And boy do they like her. Vanessa has been living and dancing in Egypt full time since 2008. She currently performs at private events, theater productions, and 5-star hotels in Cairo, most notably the Sofitel El Gezirah. These contracts with 5-star hotels are coveted and the competition between dancers is fierce. She notes that she is lucky not to be tied to any particular place for her work leaving her with flexibility to perform where and what she likes. Vanessa is also in great demand as a workshop teacher all over the world and is a regular instructor at the prestigious annual Nile Group Festival in Cairo.
But she wasn’t always Vanessa of Cairo, when she first moved to Egypt to pursue her dance career Vanessa was based out of Sharm El Sheikh, an area to the Southeast of Cairo known for its tourist resorts on the Red Sea. Here, Vanessa was the first American woman to create, own, and operate a production company in Egypt called Vanessa Show Productions where she hired dancers from all over the world to put on full length shows. After six years performing and running her business in Sharm El Sheikh, Vanessa decided due to the down turn in tourism it was time to move on to Cairo.
The restaurant manager insists we have a complimentary dessert dish; a plate heaped with zalabia, a type of donut made in the Middle East. Half of the zalabia are dipped in white chocolate, the other half in milk chocolate. They are decadent, sugary, and delicious. As we eat the zalabia we joke about the trend for bellydancers to post tons of selfies of themselves on social media making duck faces. We decide that the only people interested in seeing hundreds of duck face selfie pics are those dancers themselves. She says we should take a duck face selfie together for laughs.
We are soon joined by Vanessa’s significant other, an Egyptian actor and folklore dancer named Yasser, who pulls up a chair and declines our offer of zalabia. Originally from Beni Suef, Yasser was a dancer with the Ministry of Culture Folkloric Troupe in Egypt for years. They met in Luxor a decade ago during Vanessa’s first official dance contract in Egypt and eventually became partners in work as well with Yasser managing aspects of Vanessa Show Productions. Because they are both performers in Egypt they have a special bond and create a supportive environment for each other. It is clear that theirs is a true partnership and I can tell that they have each other’s backs. Vanessa note she has “been extremely fortunate to have had the support and understanding from my significant other. Not everyone has been that lucky.”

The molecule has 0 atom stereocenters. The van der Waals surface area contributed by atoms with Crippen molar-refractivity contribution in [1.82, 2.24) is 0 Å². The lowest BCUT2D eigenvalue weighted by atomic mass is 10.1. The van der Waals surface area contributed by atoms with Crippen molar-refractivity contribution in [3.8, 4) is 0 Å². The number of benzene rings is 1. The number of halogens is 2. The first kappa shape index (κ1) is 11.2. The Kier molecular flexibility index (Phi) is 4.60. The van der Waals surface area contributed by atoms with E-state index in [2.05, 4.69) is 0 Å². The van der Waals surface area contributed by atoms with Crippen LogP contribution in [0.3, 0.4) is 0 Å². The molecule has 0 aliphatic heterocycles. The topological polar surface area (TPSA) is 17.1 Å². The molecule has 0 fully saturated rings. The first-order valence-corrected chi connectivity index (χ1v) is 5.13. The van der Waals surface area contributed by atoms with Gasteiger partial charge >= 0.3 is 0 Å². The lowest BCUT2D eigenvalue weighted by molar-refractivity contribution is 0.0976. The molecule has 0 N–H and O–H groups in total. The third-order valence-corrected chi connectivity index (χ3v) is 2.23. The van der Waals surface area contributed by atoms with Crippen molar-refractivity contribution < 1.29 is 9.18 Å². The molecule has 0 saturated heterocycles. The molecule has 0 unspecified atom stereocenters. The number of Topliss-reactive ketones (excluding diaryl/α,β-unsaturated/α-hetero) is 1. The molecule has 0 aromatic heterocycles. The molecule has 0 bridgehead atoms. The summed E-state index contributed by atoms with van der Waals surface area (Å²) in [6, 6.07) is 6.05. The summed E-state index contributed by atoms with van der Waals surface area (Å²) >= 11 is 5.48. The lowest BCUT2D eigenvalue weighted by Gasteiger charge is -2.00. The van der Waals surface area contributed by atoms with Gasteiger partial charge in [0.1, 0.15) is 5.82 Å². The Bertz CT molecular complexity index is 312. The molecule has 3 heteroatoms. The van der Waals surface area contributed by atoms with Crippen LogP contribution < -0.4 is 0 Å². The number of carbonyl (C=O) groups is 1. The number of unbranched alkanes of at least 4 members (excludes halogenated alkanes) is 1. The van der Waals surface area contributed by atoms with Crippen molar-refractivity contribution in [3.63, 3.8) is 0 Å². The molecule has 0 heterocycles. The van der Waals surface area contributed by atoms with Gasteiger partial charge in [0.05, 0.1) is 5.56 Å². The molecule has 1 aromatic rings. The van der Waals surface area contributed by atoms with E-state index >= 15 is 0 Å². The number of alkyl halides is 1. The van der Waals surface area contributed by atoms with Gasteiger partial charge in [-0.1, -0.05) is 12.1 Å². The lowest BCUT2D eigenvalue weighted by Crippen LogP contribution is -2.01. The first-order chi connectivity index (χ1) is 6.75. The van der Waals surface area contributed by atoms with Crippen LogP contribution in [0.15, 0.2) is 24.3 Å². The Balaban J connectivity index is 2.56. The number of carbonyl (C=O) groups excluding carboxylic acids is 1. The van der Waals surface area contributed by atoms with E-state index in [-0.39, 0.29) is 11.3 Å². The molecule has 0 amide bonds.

As we wrap up the evening Vanessa volunteers to take me to the famous Egyptian Balloon Theater where we can sit in on the Reda Troupe rehearsal. The Reda Troupe was formed in 1959 with the intent of bringing Egyptian folklore dance to the stage in huge theater productions that made Egyptian dance a source of national pride. For many, it is impossible to discuss the popularization of bellydance without discussing the Reda Troupe. Entering the theater and then the private rehearsal, I can’t help but feel like I’m in a dream. It’s all so surreal and incredible I can’t help but feel immense gratitude towards Vanessa and Yasser.
“At this stage in my career, I’m really me. I’m not trying to be anybody else, and I’m staying true to myself within this art form. I might also add that I may have developed a certain style over the years, but I’m still doing Raqs Sharqi. Or when its Folklore, it’s abiding by the standards taught to me. I’m not trying to change the dance. It is what it is, and it should be honored and kept. As performers, and especially as teachers, it is so important that when we are doing a specific cultural dance, that we are respecting it, and being careful to keep the integrity of its heritage. Of course there is room for personal expression and style, but it is not a free-for-all!”
Post meeting, talking about her life overall, Vanessa gets reflective. She writes, “And when the next step comes, it will be time to move to another level, or possibly, another staircase, and one day undoubtedly, I’ll go to the most important step of my existence; I imagine that it will be a beautiful white, spiraling staircase, that takes me to the sky….but until that day comes, I’ll keep climbing.”
At the end of that warm March night in Cairo, I feel like I have known Vanessa for years. She is so generous with her time, attention, knowledge, and experience and I am truly moved by her spirit. We never did take that duck face selfie though.
The author with Vanessa at a party in Cairo, Egypt